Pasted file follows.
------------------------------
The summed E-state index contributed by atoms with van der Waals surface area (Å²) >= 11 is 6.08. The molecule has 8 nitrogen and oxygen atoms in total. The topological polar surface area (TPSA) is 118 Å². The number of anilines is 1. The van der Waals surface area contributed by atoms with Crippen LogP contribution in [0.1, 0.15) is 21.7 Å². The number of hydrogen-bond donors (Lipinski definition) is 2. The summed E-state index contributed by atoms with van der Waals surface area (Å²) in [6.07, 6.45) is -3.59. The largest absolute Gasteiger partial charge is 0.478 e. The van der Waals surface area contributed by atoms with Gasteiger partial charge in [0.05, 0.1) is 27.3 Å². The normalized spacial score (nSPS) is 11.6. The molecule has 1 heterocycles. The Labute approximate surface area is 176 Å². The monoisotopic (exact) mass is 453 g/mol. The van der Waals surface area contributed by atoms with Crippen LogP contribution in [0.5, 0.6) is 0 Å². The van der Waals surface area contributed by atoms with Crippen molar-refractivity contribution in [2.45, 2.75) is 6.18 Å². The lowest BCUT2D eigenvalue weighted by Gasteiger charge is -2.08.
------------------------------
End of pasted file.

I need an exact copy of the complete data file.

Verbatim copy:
The summed E-state index contributed by atoms with van der Waals surface area (Å²) >= 11 is 6.08. The molecule has 8 nitrogen and oxygen atoms in total. The topological polar surface area (TPSA) is 118 Å². The number of anilines is 1. The van der Waals surface area contributed by atoms with Crippen LogP contribution in [0.1, 0.15) is 21.7 Å². The number of hydrogen-bond donors (Lipinski definition) is 2. The summed E-state index contributed by atoms with van der Waals surface area (Å²) in [6.07, 6.45) is -3.59. The largest absolute Gasteiger partial charge is 0.478 e. The van der Waals surface area contributed by atoms with Gasteiger partial charge in [0.05, 0.1) is 27.3 Å². The normalized spacial score (nSPS) is 11.6. The molecule has 1 heterocycles. The Labute approximate surface area is 176 Å². The monoisotopic (exact) mass is 453 g/mol. The van der Waals surface area contributed by atoms with Crippen LogP contribution in [0.5, 0.6) is 0 Å². The van der Waals surface area contributed by atoms with Crippen molar-refractivity contribution in [2.45, 2.75) is 6.18 Å². The lowest BCUT2D eigenvalue weighted by Gasteiger charge is -2.08.